Afterwards we started navigating towards the gullies. After going over the first couple tiny dips I remarked, "these can't be the gullies that they're talking about, they're way too easy!" And they weren't.
Things went much better from there onwards to Loowit Falls. We passed a bunch of cairns on the Plains of Abraham and each added a rock to the piles to leave our mark. The landscape was incredible looking. Barren land with rocks and clumps of colorful wildflowers littered across the plains. The top of the mountain was encased in fog, so it was easy to forget it existed. We filled up with fresh cold mountain water around mile 9.
We pressed onwards, turned and ended up at Loowit falls and at a raging river otherwise known as Loowit Creek. Up so close to the falls it was pretty darn intense. We went up and down the cliff for 20 minutes looking for a "safe" spot to cross, assuming once we did so we'd pick up the trail on the other side. I've never crossed something with such fast moving water and started to hyperventilate and cry at the prospect. At that point we didn't know we were off trail again, and I pulled my shit together, rock hopped and climbed up out of the riverbed to discover no trail.
We made it to the trail marker, sat down and ate our sandwiches. I was elated to see the trail and sit alongside it. While the trail in the distance was clear and sunny, my emotions and legs were fried. We were already 6 hours in and only 14 miles, but had only made about 12 miles progress on trail. We decided to not let our egos get the best of us and turned around.
Again, more defeat. My warm bed and snuggly kitties sounded so nice, but we still had 10 miles to go back to the car. When out in remote wilderness you have no choice but to keep going. It's how you handle that moment that shows your character. After another mile of feeling weak, tired, grumpy and wanting to never run again with Kevin, I realized I was being an ass. It wasn't helping anything by feeling sorry for myself or directing anger at someone who lives his life more fearlessly than I do. While pushing me past my walls, he still deeply cares about my well being and loves me. He beckoned me over and held me close a few times. I knew my being distant was affecting him, so I chose to snap out of it, asked him to lead us up over the pass and started to feel my spirits lift. I started to really appreciate us being in such an incredible place and being healthy enough to see a place that so many others will never experience. I even had positive thoughts about coming back, once I was stronger and not sick. Oh, and with a real map.
The rain that had picked up around the pass again let up, and we were back on the plains and moving fairly well. The mountain top became a little more visible and the vivid blues and greens from the sky and trees against the mostly tan landscape left me in awe. We laughed and I was able to lighten up about our intense adventurous off trail journey. I could acknowledge I had been terrified and realized I am still so new at these things and that's okay. I grew up hiking, camping, caving, and climbing mountains, but not to the extremes we were pushing yesterday. I'm positive being sick affected me a lot as well.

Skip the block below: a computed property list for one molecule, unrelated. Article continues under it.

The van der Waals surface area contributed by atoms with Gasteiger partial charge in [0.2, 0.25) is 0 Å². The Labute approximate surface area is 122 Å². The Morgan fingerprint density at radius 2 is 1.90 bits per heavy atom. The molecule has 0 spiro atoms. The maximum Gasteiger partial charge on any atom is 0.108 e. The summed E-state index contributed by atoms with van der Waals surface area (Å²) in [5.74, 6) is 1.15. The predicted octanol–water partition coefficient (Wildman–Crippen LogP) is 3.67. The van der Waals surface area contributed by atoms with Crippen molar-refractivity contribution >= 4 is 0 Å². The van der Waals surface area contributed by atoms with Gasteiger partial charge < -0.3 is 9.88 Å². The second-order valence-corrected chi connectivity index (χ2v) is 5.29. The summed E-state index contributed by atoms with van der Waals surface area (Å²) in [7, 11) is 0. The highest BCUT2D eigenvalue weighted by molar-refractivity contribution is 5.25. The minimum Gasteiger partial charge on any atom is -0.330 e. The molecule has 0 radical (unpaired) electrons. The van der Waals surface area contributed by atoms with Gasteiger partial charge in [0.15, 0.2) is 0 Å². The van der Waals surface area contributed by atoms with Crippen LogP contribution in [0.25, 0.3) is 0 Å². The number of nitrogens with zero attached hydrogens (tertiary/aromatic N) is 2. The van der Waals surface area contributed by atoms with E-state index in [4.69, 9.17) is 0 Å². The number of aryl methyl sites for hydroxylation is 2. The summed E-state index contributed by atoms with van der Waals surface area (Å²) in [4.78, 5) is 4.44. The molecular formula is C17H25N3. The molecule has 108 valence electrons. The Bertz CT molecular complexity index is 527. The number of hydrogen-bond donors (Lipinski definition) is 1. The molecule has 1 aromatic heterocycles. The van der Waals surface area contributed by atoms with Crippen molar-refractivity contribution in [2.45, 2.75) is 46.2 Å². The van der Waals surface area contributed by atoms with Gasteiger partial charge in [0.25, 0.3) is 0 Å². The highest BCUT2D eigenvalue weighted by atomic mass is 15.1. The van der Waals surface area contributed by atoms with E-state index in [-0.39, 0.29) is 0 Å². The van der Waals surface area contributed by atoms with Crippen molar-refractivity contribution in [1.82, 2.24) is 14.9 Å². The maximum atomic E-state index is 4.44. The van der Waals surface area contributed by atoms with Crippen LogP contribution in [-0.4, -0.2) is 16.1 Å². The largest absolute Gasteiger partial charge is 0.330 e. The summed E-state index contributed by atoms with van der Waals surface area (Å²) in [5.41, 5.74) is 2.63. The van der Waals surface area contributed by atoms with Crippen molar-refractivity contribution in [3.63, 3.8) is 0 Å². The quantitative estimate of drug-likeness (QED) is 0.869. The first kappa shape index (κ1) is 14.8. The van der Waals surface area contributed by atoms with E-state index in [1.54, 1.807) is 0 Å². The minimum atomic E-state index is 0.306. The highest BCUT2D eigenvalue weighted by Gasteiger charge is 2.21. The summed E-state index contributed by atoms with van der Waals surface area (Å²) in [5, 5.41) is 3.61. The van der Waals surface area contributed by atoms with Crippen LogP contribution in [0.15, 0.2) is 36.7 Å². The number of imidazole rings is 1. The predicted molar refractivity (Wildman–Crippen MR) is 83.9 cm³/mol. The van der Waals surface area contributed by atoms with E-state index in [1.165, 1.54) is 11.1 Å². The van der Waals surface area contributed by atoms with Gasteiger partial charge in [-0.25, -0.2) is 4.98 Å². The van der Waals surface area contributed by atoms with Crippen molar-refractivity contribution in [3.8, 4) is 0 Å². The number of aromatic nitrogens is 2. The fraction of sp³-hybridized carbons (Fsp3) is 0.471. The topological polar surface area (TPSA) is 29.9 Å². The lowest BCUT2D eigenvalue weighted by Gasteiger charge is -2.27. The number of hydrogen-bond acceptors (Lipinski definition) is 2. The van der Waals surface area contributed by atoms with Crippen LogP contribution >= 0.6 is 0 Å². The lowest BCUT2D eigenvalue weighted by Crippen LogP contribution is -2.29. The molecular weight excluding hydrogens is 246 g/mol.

The entire trek took us about 12 hours, 9 hours moving time, 7,700ft gain via Garmin (which seems a bit high Strava pegs over 1k less). We covered almost 28 miles which seems like snail pace except for when you take in account what happened out there. Kevin was calm and collected, I lost my shit. It helped having him there, but I chose to internally deal with a lot of the emotions I was having. I don't necessarily know if I made the right decision to undertake the journey despite feeling so under the weather, but we both were looking forward to the adventure.
I already have more plans to do things that scare me this summer: things that will continuously humble me. But I want to be emotionally raw. I want to stay acquainted with being slightly uncomfortable, reminded of my vulnerabilities, my smallness, and learn to persevere in my own way. Though, I admit, I desire to experience the sharpness on my own too. (preferably in a slightly more familiar setting though).
I look back on yesterday with gratitude. Sometimes in the moment we are distracted by our internal struggles. (Though of course, I am pretty elated to be home snuggled up with the kitties today, sleeping off this cold and watching a movie.)
I suppose it sounds cliche, but in those emotionally raw moments the normal life bullshit doesn't matter. When we are stripped down and drained we can choose to fill ourselves back up with love and gratitude, or fester in a negative space and shut down opportunities. I choose gratitude. I choose growth.
Finally, I don't really know if it's just selective memory, or sheer stubborn will, but I think I'd like to go back out there before September. I think I'd be okay alone too... which doesn't sound logical at all after everything that I went through. The wilderness reminds me that I am tiny. I am a mere speck. But I'm a speck that wants to finish what I started.